Equity markets beginning to reflect coronavirus threat
FEB. 24, 2020
As the coronavirus spreads, the odds that it goes from a headline concern to a fundamental headwind rise
Equity markets are beginning to catch up with bond and commodity investors in the view that the coronavirus will be disruptive to the global economy beyond the first quarter
With a market that is highly dependent on a 2020 earnings rebound, headwinds are emerging, including a rising dollar
Equity markets are beginning to catch up with bond and commodity markets in concern around the coronavirus outbreak, though a substantial divide remains. The outbreak is spreading beyond China (including Japan, South Korea and Italy), which raises the prospects for a drag on global growth. It is difficult to estimate the impact due to the uncertainty surrounding the scope and duration of the impact. The outbreak comes at a difficult time for the global economy, as signs had emerged that the environment was improving.
The S&P 500® fell last week, though remained less than 2% from an all-time high. The 10-year Treasury yield broke through 1.4% on Monday, and the 30-year yield is at a record low, reflecting the flight-to-quality in the period of uncertainty. Oil prices have fallen as global growth worries intensify, with gold prices hit their highest level since 2013.
Equity markets touched a record high as recently as last week as investors focused more on improving earnings than global uncertainty. At that point, the P/E ratio for the S&P 500 hit the highest level in 18 years at 19.0x, reflecting optimism in near double-digit growth in 2020. The ripple effect of the coronavirus outbreak could be a headwind to growth, as the global supply chain is disrupted and travel is curtailed. Also, the dollar index has spiked to the highest level since 2017 and near the highest since 2002 as the U.S. is seen as a safe haven. While a strong dollar should keep rates low and inflation controlled, it will also be a headwind to earnings, both in global competitiveness and translation of foreign earnings.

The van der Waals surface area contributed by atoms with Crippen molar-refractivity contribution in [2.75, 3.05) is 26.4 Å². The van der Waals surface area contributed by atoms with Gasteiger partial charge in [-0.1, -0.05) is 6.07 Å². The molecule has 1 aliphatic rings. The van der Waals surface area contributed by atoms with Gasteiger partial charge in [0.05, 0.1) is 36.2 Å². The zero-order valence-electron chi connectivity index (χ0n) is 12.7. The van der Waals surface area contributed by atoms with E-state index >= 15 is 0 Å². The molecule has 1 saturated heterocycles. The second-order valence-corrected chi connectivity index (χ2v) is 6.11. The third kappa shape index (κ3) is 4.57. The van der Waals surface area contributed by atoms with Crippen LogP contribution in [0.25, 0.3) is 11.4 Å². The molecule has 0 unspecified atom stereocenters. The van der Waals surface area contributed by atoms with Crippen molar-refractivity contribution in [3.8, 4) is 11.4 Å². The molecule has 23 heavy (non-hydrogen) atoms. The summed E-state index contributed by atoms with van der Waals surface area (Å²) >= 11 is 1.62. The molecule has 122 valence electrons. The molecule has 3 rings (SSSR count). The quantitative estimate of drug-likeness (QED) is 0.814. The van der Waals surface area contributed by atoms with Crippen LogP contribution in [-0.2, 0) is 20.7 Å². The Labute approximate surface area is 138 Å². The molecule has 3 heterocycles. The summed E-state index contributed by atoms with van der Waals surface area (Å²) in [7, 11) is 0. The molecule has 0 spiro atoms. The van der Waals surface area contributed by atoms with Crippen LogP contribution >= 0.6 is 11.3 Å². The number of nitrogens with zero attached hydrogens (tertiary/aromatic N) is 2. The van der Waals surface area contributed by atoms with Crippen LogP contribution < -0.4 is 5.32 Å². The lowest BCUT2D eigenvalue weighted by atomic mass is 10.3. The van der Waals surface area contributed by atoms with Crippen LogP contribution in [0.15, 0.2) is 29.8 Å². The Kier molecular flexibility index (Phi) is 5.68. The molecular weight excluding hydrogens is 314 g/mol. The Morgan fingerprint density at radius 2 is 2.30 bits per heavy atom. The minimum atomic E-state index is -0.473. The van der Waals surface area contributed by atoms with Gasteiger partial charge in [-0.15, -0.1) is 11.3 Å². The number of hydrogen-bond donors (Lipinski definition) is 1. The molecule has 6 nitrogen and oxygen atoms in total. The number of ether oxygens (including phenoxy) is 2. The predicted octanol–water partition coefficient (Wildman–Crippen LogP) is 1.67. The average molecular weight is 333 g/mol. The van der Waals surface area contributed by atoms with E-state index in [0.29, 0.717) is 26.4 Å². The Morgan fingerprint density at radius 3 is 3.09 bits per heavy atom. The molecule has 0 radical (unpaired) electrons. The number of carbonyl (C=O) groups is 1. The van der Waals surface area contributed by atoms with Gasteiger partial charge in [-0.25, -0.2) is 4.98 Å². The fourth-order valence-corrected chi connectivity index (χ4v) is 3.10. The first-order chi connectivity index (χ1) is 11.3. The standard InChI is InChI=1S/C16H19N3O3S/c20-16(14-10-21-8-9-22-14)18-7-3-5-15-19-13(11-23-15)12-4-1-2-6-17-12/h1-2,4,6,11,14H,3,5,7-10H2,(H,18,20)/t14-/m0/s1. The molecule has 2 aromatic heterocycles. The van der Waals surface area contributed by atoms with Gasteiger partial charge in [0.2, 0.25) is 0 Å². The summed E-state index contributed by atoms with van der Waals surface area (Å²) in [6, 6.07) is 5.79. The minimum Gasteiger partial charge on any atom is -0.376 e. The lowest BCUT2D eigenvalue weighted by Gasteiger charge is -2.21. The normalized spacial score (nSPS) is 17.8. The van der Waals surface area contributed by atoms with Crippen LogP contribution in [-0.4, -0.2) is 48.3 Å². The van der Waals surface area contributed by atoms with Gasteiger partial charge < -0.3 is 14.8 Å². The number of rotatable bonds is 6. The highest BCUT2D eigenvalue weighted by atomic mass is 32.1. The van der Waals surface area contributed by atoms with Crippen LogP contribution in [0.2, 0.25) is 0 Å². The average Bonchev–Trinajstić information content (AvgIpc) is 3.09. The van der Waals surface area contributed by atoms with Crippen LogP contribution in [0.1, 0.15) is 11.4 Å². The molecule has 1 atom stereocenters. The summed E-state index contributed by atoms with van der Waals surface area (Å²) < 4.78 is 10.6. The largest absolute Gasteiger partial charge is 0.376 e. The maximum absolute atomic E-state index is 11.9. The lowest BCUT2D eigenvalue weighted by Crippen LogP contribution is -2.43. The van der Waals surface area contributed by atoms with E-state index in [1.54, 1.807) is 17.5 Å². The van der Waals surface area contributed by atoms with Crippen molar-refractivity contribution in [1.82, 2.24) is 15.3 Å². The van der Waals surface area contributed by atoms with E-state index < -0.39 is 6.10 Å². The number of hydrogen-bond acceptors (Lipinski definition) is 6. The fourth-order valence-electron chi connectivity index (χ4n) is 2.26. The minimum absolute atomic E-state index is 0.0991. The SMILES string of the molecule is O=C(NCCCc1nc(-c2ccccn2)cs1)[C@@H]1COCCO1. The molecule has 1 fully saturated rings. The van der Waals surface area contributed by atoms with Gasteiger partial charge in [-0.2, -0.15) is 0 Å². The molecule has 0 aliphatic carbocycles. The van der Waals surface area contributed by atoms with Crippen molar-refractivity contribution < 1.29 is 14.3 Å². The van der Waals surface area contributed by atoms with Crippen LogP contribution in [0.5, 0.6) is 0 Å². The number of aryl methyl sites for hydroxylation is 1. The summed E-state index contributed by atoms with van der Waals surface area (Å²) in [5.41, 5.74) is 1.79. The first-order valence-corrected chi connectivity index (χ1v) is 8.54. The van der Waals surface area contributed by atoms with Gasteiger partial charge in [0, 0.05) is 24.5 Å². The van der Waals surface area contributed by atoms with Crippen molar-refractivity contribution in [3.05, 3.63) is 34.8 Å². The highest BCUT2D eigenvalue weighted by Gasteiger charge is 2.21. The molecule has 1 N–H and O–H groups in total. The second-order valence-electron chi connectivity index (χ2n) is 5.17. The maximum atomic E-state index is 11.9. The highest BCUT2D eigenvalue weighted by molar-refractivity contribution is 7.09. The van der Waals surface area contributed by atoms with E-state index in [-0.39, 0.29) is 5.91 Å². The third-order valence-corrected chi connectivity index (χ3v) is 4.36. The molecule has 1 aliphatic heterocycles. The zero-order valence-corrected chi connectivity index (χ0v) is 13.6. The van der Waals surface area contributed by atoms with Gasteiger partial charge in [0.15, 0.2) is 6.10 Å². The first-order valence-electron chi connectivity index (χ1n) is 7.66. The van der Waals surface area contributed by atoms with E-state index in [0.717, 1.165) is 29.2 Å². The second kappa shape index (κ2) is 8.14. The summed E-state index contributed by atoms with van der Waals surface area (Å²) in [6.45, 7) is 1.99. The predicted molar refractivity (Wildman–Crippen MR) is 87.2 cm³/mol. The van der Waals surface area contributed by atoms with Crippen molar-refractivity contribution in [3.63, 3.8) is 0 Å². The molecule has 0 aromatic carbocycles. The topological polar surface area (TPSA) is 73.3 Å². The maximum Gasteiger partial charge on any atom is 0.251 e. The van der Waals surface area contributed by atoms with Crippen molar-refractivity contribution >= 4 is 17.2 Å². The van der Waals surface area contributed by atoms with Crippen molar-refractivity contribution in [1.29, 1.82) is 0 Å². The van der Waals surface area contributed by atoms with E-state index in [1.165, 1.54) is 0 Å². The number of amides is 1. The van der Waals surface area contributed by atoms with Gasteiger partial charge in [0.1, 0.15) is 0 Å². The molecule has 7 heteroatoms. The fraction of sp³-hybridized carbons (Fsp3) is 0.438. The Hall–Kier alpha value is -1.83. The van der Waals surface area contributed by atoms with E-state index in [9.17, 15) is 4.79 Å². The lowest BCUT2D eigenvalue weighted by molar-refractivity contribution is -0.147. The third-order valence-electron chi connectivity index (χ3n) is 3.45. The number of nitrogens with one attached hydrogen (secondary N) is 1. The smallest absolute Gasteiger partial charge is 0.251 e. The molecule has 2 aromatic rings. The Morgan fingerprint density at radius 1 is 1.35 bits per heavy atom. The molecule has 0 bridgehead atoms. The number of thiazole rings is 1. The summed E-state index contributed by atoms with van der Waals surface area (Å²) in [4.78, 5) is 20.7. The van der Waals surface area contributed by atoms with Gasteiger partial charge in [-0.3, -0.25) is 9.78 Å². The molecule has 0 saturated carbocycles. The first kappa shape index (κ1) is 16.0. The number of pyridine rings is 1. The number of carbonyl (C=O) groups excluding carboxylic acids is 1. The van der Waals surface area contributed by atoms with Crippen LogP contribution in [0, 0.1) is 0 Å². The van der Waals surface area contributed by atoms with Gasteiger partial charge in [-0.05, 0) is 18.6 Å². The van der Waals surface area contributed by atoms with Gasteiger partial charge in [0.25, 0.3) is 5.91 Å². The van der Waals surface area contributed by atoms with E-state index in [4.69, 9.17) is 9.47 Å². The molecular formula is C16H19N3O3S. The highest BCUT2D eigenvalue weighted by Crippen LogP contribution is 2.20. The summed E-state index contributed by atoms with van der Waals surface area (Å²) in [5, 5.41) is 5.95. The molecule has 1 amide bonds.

Bernie Sanders was the clear winner in the Nevada on Saturday, strengthening his position as the front-runner, and giving him momentum heading into Tuesday’s debate and the Super Tuesday primaries next week. Investors have been largely dismissive over Sanders’s rhetoric, betting that a moderate would ultimately emerge from the primary. Betting markets have dramatically shifted in favor of Sanders, with a 65% chance of winning the nomination. If the coronavirus outbreak causes recessionary conditions in the U.S., the odds of a Sanders presidency increase, which is not currently priced into markets.
The FOMC minutes were released last week with a balanced tone suggesting patience over the next rate move. Officials expect the economy to continue at a moderate pace. Positives include an easing of trade tensions, shrinking risks from Brexit and stabilizing global growth, though the coronavirus outbreak is a risk. While the Fed is not signaling a rate cut, the Fed Futures curve embeds a 75% chance of a cut by June, with a 70% chance of two-or-more cuts this year.
Domestic economic data was mixed last week, with a better-than-expected leading indicators index offset by a weak PMI. Outside of the U.S., Europe showed improving PMIs, while Japan was weak.
What to Watch
Economic data this week include consumer confidence on Tuesday, new home sales on Wednesday, durable goods, revised GDP and pending home sales on Thursday, and core PCE deflator, personal income and spending and consumer sentiment on Friday.
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